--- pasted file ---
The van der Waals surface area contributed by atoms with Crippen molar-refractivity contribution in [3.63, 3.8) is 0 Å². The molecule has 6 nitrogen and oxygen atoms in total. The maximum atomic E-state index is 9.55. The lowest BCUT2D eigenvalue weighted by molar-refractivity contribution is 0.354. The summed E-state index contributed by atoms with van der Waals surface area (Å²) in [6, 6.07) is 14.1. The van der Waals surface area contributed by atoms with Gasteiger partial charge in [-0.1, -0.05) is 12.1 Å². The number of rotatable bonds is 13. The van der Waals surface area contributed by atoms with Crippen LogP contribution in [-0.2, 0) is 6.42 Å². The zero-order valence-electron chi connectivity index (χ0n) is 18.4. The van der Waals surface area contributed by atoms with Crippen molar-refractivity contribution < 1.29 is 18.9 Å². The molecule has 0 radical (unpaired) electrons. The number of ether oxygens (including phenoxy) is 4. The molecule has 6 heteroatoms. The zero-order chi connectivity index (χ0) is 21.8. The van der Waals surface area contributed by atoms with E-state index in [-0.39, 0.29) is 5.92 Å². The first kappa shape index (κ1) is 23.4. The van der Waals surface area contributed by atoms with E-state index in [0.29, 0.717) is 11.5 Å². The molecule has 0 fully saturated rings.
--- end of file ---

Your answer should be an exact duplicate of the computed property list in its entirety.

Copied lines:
The van der Waals surface area contributed by atoms with Crippen molar-refractivity contribution in [3.63, 3.8) is 0 Å². The molecule has 6 nitrogen and oxygen atoms in total. The maximum atomic E-state index is 9.55. The lowest BCUT2D eigenvalue weighted by molar-refractivity contribution is 0.354. The summed E-state index contributed by atoms with van der Waals surface area (Å²) in [6, 6.07) is 14.1. The van der Waals surface area contributed by atoms with Gasteiger partial charge in [-0.1, -0.05) is 12.1 Å². The number of rotatable bonds is 13. The van der Waals surface area contributed by atoms with Crippen LogP contribution in [-0.2, 0) is 6.42 Å². The zero-order valence-electron chi connectivity index (χ0n) is 18.4. The van der Waals surface area contributed by atoms with Crippen molar-refractivity contribution < 1.29 is 18.9 Å². The molecule has 0 radical (unpaired) electrons. The number of ether oxygens (including phenoxy) is 4. The molecule has 6 heteroatoms. The zero-order chi connectivity index (χ0) is 21.8. The van der Waals surface area contributed by atoms with E-state index in [-0.39, 0.29) is 5.92 Å². The first kappa shape index (κ1) is 23.4. The van der Waals surface area contributed by atoms with E-state index in [0.29, 0.717) is 11.5 Å². The molecule has 0 fully saturated rings.